Typical Roles at a Fishing Charter Business

Fishing charters are typically small operations, consisting of a captain (who may own the business and boat) and a first mate if the boat is large enough to warrant one.

Fly fishing charters may not involve a motorized boat, and employ a sole fishing guide with a small river raft or canoe. Guests usually pay a fixed rate for a day of fishing, and the captain uses that money to cover his pay, the first mate’s pay, and all the material expenses and overhead associated with running a fishing charter. Guests commonly tip the guides as well.

The captain runs the show, choosing where to go and helping the guests bait lines and land fish. They also serve as the “Master of Ceremonies” for a trip, making sure guests are entertained with stories and jokes throughout the day. A key to being a successful fishing charter captain is to be extremely friendly with an agreeable personality, as this goes a long way in ensuring guests have a memorable fishing trip.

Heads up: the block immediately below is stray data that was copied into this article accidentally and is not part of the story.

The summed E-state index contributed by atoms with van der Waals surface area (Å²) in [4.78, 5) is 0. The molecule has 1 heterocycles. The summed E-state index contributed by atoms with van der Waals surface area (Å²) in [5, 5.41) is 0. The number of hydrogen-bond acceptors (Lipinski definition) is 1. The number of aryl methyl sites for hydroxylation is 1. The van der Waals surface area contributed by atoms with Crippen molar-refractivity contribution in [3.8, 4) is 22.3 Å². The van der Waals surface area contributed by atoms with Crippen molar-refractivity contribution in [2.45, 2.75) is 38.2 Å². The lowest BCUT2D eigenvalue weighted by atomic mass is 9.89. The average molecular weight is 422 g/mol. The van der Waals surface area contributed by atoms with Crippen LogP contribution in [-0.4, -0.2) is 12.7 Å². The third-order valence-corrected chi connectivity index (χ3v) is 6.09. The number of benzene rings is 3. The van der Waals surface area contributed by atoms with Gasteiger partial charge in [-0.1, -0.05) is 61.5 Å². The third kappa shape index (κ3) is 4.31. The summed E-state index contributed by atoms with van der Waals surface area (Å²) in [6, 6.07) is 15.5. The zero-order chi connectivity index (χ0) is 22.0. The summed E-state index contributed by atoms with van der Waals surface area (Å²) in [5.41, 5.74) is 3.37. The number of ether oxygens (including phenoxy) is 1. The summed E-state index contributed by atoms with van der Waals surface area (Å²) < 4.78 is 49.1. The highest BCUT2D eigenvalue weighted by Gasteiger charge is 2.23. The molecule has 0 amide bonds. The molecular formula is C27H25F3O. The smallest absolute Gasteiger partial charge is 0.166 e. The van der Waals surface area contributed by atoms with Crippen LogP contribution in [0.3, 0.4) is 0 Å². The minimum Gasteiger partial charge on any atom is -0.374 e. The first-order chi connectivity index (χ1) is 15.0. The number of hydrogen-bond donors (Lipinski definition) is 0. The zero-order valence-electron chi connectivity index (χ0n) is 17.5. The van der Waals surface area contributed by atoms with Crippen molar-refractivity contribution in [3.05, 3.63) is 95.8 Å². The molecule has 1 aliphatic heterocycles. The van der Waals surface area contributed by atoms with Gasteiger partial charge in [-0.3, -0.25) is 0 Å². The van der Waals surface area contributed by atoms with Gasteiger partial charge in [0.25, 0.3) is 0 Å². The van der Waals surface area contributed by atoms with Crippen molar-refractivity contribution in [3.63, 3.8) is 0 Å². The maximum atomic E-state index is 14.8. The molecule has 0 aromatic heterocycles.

A first mate assists the captain, and may handle solely the navigation or may take a more active role in helping the guests throughout the day.


The captain plans out the day’s fishing locations and helps guests bait lines and ultimately land fish.

Typical Salary: $150/day

What Does This Role Entail?

  • Helping others fish with a variety of bait and lures
  • Ensuring the safety of the crew
  • Planning out a day’s fishing
  • Frequently cleans and guts fish once dockside

Who to Look For:

  • Extensive experience fishing and boating
  • Agreeable personality

First Mate

The first mate assists the captain throughout the trip, performing jobs such as navigation, baiting lines, or reeling in fish as necessary.

Typical Salary: $100/day

What Does This Role Entail?

  • Piloting boat
  • Helping guests fish
  • Assisting the captain

Who to Look For:

  • Skilled boat pilots
  • Competent fishermen

Administrative Assistant

An administrative assistant serves as a sort of manager, handling the logistics of running a fleet of fishing charter boats.

Typical Salary: $12/hr

What Does This Role Entail?